'I could no longer go out in public without an incident happening.' (p.20)

A security company, which compiled a list of more than 440 credible threats against Moore, told him:

'We need to tell you that the police have in custody a man who was planning to blow up your house. You're in no danger now.' (p.23)

But why was Moore a target? Had he published cartoons of the Prophet Muhammad?

The problem had begun in the first week of the 2003 Iraq war when Moore's film 'Bowling For Columbine' won the Oscar for best documentary. At the March 23 Academy Awards ceremony, Moore told a global audience:

'I've invited my fellow documentary nominees on the stage with us. They are here in solidarity with me because we like nonfiction. We like nonfiction, yet we live in fictitious times. We live in a time where we have fictitious election results that elect a fictitious president. We live in a time where we have a man sending us to war for fictitious reasons. Whether it's the fiction of duct tape or the fiction of orange alerts: we are against this war, Mr. Bush. Shame on you, Mr. Bush. Shame on you! And anytime you've got the Pope and the Dixie Chicks against you, your time is up! Thank you very much.' (p.5-6)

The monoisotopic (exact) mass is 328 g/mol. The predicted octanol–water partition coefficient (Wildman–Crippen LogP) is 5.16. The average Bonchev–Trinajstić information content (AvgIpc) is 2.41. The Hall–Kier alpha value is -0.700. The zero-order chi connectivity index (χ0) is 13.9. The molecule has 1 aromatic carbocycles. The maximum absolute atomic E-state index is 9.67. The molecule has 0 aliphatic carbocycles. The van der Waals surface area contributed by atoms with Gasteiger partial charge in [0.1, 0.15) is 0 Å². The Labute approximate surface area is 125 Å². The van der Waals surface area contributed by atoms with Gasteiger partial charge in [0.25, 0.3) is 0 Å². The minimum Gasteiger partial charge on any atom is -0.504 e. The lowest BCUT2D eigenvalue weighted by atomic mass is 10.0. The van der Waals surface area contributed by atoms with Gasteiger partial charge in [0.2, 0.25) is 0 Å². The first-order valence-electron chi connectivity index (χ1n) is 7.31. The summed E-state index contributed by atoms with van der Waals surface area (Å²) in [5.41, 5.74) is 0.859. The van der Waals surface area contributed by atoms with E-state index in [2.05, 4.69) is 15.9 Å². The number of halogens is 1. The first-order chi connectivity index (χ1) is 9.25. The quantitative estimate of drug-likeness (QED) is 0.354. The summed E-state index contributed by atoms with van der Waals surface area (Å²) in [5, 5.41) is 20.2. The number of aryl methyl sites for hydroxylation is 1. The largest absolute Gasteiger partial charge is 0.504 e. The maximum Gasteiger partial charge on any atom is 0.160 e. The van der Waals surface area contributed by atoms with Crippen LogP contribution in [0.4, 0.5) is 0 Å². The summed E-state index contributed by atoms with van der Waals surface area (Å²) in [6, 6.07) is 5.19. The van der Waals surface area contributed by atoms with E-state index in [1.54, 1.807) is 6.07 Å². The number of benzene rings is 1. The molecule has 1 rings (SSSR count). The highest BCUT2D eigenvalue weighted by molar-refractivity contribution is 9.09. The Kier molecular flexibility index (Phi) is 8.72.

About halfway through these remarks, Moore reports, 'all hell broke loose'. On arriving home from the ceremony, he found three truckloads of horse manure dumped waist-high in his driveway. That night, Moore witnessed for himself the extent to which US corporate journalism defends the right to offend: